Low tech credit card scamming

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Mogul of Pineapples
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Low tech credit card scamming

Postby Mogul of Pineapples » Sun Sep 14, 2008 12:46 am

I know everything we hear about credit card fraud usually involves high tech things like hacking corporate databases and what not, but I saw a clip on NBC news about a very primitive form.

They take an old credit card, razor blade, and glue and cut off the letters and replace them with new letters. They mess up the bar code on the back so it doesn't scam. When the card gets scanned by the cashier it won't work, so they will manually type in the numbers on the card, the fake numbers.

I would think they would look sh*tty enough where it wouldn't fool anyone but apparently enough cashiers fall for it if they're made half-way decent. The sure way to tell is flip over the card and see if the numbers on the back match the numbers on the front.

On that note do you think any scammers have a credit card embossing machine? Something to emboss those numbers on printed cards? I wouldn't be surprised if some organized crime group is doing something like that but it hasn't been detected yet. If con artists can make fake IDs and fake documents I don't see why they can't make fake credit cards too.
Disclosure: I am a moderator/paid staff of this site, which does have advertising relationships with some credit cards that are discussed and linked to. Regardless, anything I say is my honest opinion.

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Cucumber
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Postby Cucumber » Mon Sep 15, 2008 12:17 am

Hey ma it's just like playing cut and paste like I did in art class.... except with credit cards!!!

What a joke. It's nice to know that by law we're not responsible for a penny of whatever scam they're doing.
OBAMA
Stop talking crap about him!

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Mogul of Pineapples
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Postby Mogul of Pineapples » Mon Sep 15, 2008 4:16 pm

I don't understand how one can cut off numbers and glue them to another card. I would think such a thing would look hideous and never could be passed off as real. If there are cashiers that cannot recognize such a blatant attempt at fraud that is really horrendous the USA has dumbed down the masses to this point.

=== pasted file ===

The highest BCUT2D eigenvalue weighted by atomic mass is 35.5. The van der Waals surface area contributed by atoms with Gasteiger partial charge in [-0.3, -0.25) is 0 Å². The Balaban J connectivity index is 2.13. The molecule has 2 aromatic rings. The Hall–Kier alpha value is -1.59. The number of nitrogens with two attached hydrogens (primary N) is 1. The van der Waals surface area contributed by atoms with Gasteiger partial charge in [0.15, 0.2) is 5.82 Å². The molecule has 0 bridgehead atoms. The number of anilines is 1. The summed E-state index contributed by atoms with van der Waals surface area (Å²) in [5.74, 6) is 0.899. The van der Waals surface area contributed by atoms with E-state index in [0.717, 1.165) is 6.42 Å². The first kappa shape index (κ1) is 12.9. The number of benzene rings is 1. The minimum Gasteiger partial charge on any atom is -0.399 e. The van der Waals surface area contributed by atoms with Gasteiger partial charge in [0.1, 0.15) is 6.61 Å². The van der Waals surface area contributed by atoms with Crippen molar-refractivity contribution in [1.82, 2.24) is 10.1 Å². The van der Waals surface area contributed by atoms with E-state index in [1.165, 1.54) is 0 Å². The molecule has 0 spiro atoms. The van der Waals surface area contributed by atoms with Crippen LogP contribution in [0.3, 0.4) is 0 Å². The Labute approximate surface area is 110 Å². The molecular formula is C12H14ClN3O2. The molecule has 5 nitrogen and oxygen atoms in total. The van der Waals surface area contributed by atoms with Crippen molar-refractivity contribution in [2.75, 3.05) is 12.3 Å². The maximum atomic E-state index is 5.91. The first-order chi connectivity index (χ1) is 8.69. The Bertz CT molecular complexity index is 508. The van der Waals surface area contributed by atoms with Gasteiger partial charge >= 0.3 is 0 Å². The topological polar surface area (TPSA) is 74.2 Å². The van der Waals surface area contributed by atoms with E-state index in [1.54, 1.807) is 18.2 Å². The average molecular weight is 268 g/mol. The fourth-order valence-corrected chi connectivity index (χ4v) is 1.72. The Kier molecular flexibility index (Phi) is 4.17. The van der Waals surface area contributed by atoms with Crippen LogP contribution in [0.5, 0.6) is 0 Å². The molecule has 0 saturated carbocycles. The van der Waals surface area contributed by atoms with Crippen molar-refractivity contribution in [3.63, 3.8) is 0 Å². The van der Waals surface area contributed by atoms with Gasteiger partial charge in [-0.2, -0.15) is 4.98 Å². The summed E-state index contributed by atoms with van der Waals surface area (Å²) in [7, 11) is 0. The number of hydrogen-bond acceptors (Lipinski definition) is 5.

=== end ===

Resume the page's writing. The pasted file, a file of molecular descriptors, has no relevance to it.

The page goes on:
Tens years ago I recall waiting in line to pay at my local pet store. The man who was paying had credit card numbers wrote on an index card he unfolded from his wallet and handed to the cashier. “My credit card broke but here’s the numbers, you can call it in” as he handed the index card over. The cashier didn’t appear the least bit suspicious. He called in to have the numbers manually processed and the man walk out with his several bags of merchandise. I never did hear what the outcome of that transaction was, but if employees are this ignorant or idiotic, I almost blame them more than I blame the thief.
Disclosure: I am a moderator/paid staff of this site, which does have advertising relationships with some credit cards that are discussed and linked to. Regardless, anything I say is my honest opinion.

Current Cards:
American Express: Blue Cash, Simply Cash Bank of America: WorldPoints Platinum Plus Chase: Amazon, British Airways, Cash Plus Rewards, Freedom, Ink Cash Citi: Thank You Premier, Dividend Platinum Select Discover: More
Primary Everyday Card: American Express Blue Cash
Primary Travel Card: Chase Sapphire Preferred

robert.loehmann
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The masses are even dumber than I thought...

Postby robert.loehmann » Mon Sep 15, 2008 4:25 pm

I don't understand how one can cut off numbers and glue them to another card. I would think such a thing would look hideous and never could be passed off as real. If there are cashiers that cannot recognize such a blatant attempt at fraud that is really horrendous the USA has dumbed down the masses to this point.

Tens years ago I recall waiting in line to pay at my local pet store. The man who was paying had credit card numbers wrote on an index card he unfolded from his wallet and handed to the cashier. “My credit card broke but here’s the numbers, you can call it in” as he handed the index card over. The cashier didn’t appear the least bit suspicious. He called in to have the numbers manually processed and the man walk out with his several bags of merchandise. I never did hear what the outcome of that transaction was, but if employees are this ignorant or idiotic, I almost blame them more than I blame the thief.



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